Date of Award


Document Type


Degree Name

Master of Science (MS)


College of Science and Mathematics



Thesis Sponsor/Dissertation Chair/Project Chair

Sandra Adams

Committee Member

Quinn Vega

Committee Member

Carlos Molina


Herpes simplex virus 1 is a common human pathogen that causes an initial productive infection followed by a lifelong latent infection of sensory neurons. Although the active infection is self-limiting in healthy populations, HSV can pose serious health risks to immunocompromised individuals. Furthermore, drug-resistant strains of HSV-1 have emerged in the human immunodeficiency virus (HIV) afflicted populations, necessitating the development of efficacious treatment options to combat HSV-1 infections. In recent years, plant derived products have gained popularity as promising antiviral agents. Studies of plant-derived compounds, including polysaccharide extracts from algae and hydrolyzable tannins, indicated that antiviral activity may be contributed to the plant extract’s inhibition of binding and penetration of the virus in cell cultures. Curcumin, a polyphenol derived from the Curcuma longa plant, has gained attention as an antiviral therapeutic agent after research publications suggested the compound exhibits antioxidant, antiproliferative, anti-inflammatory, and microbicidal properties. Curcumin has demonstrated in previous studies to modulate numerous cellular signaling pathways. Additionally, curcumin has been indicated as an effective inhibitor of HSV-2 in HeLa cell cultures and as an inhibitor of HSV-1 infectivity, immediate-early gene expression and replication in Vero cell cultures. The results of this study suggest that curcumin indeed exhibits antiviral properties against HSV-1 in Vero cell cultures. HSV-1 viral particles appeared to successfully bind and penetrate Vero cells. However, the replication of the virus was interrupted after the virus gained entrance to the Vero cells, resulting in a reduction in HSV-1 titer for the Infectious Dose 50 (ID 5o)and diminished signal strength of HSV-1 in curcumin-treated ceils as viewed by gel electrophoresis. This evidence supports the inhibitory effects of curcumin on HSV-1, warranting further investigation into the antiviral capacities of this biologically active plant-derived compound.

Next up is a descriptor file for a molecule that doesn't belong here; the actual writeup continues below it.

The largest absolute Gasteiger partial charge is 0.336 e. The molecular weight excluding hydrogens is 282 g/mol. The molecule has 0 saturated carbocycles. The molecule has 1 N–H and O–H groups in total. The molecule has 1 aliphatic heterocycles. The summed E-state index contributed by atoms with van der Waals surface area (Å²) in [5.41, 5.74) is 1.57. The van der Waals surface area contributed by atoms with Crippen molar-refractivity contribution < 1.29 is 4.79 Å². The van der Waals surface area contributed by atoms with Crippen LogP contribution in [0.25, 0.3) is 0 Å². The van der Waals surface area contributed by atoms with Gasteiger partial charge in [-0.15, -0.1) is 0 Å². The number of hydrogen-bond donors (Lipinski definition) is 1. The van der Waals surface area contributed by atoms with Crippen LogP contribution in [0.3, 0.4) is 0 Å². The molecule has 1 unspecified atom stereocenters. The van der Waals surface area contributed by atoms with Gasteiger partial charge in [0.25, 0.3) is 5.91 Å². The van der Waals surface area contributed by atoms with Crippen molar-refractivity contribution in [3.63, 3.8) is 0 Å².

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Biology Commons